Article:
A new report found that COVID-19 was the leading cause of death in Arizona during the pandemic, unlike in other similar states that had more aggressive mitigation measures.
More than 20,700 people have died from the virus since the start of the pandemic in March 2020. The report, by the Arizona Public Health Association, examined how those deaths compared to the 15 leading causes of death between March 17, 2020—the date a state of emergency was declared because of COVID-19—to Oct. 14, 2021.
The report compared that to mortality data from the Centers for Disease Control’s Wonder Online Database in 2019, as detailed data for 2020 is still not available. The researchers noted that data for certain mortality rates have remained relatively constant over the past decade, the report states.
Heart disease has long been the top cause of death for Arizonans, taking the lives of more than 12,500 Arizona residents in 2019, followed closely by cancer, which trailed heart disease by a mere 84 deaths.
COVID-19 cases reached their first peak in Arizona on June 29, when 5,480 cases were reported. Just a few weeks later on, July 17, Arizona would report its single highest reported death count for the virus at the time: 107 deaths.
As the summer months ended amid more mitigation measures implemented by Gov. Doug Ducey, cases fell and so did deaths. By October, cases began rising again, accelerating rapidly in November.
On Nov. 23, the state reported more than 6,000 cases, the most it had ever seen in a single day, and intensive care unit capacity was dwindling. The numbers then skyrocketed in December and early January, and the state repeatedly broke records for the number of confirmed cases and deaths:
• Nov. 30, 7,971 cases reported
• Dec. 21, 9,078 cases reported
• Dec. 28, 11,533 cases reported
• Jan. 4, 11,929 cases reported
• Dec. 10, 107 deaths reported
• Dec. 17, 130 deaths reported
• Jan. 5, 137 deaths reported
According to the research by APHA, Arizona’s death rate is also much higher than some of its similarly sized states.
Researchers compared Arizona to two different states that have similar population sizes: Colorado and Washington.
Washington has a population that is the most similar to Arizona, but researchers found the state had reported 8,234 deaths, only two-thirds of the number of deaths here. Colorado has about 1.5 million fewer people than Arizona, and saw only 7,917 COVID deaths during the same time frame.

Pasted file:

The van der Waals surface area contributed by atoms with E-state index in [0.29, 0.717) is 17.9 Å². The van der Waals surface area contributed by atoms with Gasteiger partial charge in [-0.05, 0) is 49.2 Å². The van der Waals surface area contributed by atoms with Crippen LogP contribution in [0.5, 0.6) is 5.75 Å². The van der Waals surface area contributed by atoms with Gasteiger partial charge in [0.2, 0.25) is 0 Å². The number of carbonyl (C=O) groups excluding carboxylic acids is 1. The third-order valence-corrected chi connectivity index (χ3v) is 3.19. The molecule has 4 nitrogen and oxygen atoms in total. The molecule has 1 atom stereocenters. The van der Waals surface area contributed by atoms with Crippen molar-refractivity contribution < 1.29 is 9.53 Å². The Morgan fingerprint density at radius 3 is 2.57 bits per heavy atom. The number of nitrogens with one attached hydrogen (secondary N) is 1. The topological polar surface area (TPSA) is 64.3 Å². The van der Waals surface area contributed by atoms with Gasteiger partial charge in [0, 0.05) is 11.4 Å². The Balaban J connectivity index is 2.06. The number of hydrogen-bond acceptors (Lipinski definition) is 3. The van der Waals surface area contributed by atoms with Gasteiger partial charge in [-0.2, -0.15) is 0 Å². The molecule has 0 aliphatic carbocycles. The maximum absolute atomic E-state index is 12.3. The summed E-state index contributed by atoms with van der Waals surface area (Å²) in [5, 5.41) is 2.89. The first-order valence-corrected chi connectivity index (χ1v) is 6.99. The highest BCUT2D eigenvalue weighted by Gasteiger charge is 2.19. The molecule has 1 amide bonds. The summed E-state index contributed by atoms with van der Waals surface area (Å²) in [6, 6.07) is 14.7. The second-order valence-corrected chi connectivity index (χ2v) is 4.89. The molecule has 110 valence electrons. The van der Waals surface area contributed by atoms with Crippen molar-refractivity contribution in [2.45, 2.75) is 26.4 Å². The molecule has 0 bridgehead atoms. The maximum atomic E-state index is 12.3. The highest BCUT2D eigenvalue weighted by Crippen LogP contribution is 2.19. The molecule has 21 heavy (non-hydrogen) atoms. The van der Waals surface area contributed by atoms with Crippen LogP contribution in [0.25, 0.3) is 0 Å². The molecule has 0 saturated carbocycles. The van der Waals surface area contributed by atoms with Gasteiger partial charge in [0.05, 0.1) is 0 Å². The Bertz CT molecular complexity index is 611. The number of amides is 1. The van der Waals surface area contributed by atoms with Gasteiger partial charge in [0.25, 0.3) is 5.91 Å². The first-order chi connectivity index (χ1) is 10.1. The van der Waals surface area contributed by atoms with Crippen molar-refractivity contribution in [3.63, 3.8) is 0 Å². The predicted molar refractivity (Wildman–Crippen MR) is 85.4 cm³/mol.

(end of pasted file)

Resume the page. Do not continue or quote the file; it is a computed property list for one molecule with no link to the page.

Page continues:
Arizona, Colorado and Washington had similar rates for other causes of death.
“You can split hairs on the demographics, but the big differences are the policy changes,” Will Humble, executive director of APHA and a former director of the Arizona Department of Health Services, told the Arizona Mirror when asked if comparing the states was a fair comparison.
Humble said that the report showed that Arizona’s failure to enact tougher COVID-19 mitigation policies led the pandemic to be worse—and more people to die—than in Washington and Colorado. Both of those states enacted mandatory masking, and in Washington, all public employees are now mandated to get the vaccine.
“They have thoughtful governors who put forward evidence-based policies,” Humble said.
Ducey’s office did not respond to a request for comment.
Ducey’s stance on masking has made him a target of political advocacy groups who have deemed him “anti-science” for his approach to the pandemic. Ducey has also continued to fight with cities and towns over their authority to mandate vaccines for workers, threatening contempt and legal charges.
“While we aren’t in a position to review this report’s methodology and thus comment on its assertions, we’ll note that ADHS has consistently recommended that Arizonans use masks, distancing and other mitigation measures to protect themselves from COVID-19, as per CDC guidance,” Steve Elliot, communications director for AzDHS, said in a statement to the Mirror about the report. “Arizona enacted strong measures involving high-risk businesses such as gyms, bars, movie theaters, and water parks. Bars that couldn’t operate as dine-in restaurants had to remain closed until conditions warranted lifting those restrictions. Masks and occupancy restrictions were some of the mitigation measures required for these high-risk establishments, with ADHS maintaining a complaint and inspection system to follow-up on reports of noncompliance.”
To Humble, the report he and his colleague authored proves a point. That COVID in Arizona will continue to spread to those who chose to not protect themselves and that mitigation measures are the best approach.
“The length of that line represents people that are no longer here,” Humble said, referring to a red line in the report representing COVID deaths.
This article originally appeared on azmirror.com, a nonprofit news site.